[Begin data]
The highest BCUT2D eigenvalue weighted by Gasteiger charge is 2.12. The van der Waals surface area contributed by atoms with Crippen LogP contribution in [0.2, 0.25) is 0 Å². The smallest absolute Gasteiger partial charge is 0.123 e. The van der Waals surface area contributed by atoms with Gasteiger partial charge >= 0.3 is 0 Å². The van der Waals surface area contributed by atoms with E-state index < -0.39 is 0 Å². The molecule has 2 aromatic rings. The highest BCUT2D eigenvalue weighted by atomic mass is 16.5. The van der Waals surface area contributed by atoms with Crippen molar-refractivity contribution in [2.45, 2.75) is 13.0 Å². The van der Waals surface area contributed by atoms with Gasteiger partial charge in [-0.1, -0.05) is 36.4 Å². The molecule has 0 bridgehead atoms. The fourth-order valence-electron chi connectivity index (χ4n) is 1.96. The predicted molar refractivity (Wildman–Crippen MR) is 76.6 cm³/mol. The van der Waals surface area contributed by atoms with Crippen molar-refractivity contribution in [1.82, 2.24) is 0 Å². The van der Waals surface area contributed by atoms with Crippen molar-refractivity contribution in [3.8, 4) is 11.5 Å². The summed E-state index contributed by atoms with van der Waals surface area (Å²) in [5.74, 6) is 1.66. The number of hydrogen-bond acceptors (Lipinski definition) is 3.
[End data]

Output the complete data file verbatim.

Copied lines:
The highest BCUT2D eigenvalue weighted by Gasteiger charge is 2.12. The van der Waals surface area contributed by atoms with Crippen LogP contribution in [0.2, 0.25) is 0 Å². The smallest absolute Gasteiger partial charge is 0.123 e. The van der Waals surface area contributed by atoms with Gasteiger partial charge >= 0.3 is 0 Å². The van der Waals surface area contributed by atoms with E-state index < -0.39 is 0 Å². The molecule has 2 aromatic rings. The highest BCUT2D eigenvalue weighted by atomic mass is 16.5. The van der Waals surface area contributed by atoms with Crippen molar-refractivity contribution in [2.45, 2.75) is 13.0 Å². The van der Waals surface area contributed by atoms with Gasteiger partial charge in [-0.1, -0.05) is 36.4 Å². The molecule has 0 bridgehead atoms. The fourth-order valence-electron chi connectivity index (χ4n) is 1.96. The predicted molar refractivity (Wildman–Crippen MR) is 76.6 cm³/mol. The van der Waals surface area contributed by atoms with Crippen molar-refractivity contribution in [1.82, 2.24) is 0 Å². The van der Waals surface area contributed by atoms with Crippen molar-refractivity contribution in [3.8, 4) is 11.5 Å². The summed E-state index contributed by atoms with van der Waals surface area (Å²) in [5.74, 6) is 1.66. The number of hydrogen-bond acceptors (Lipinski definition) is 3.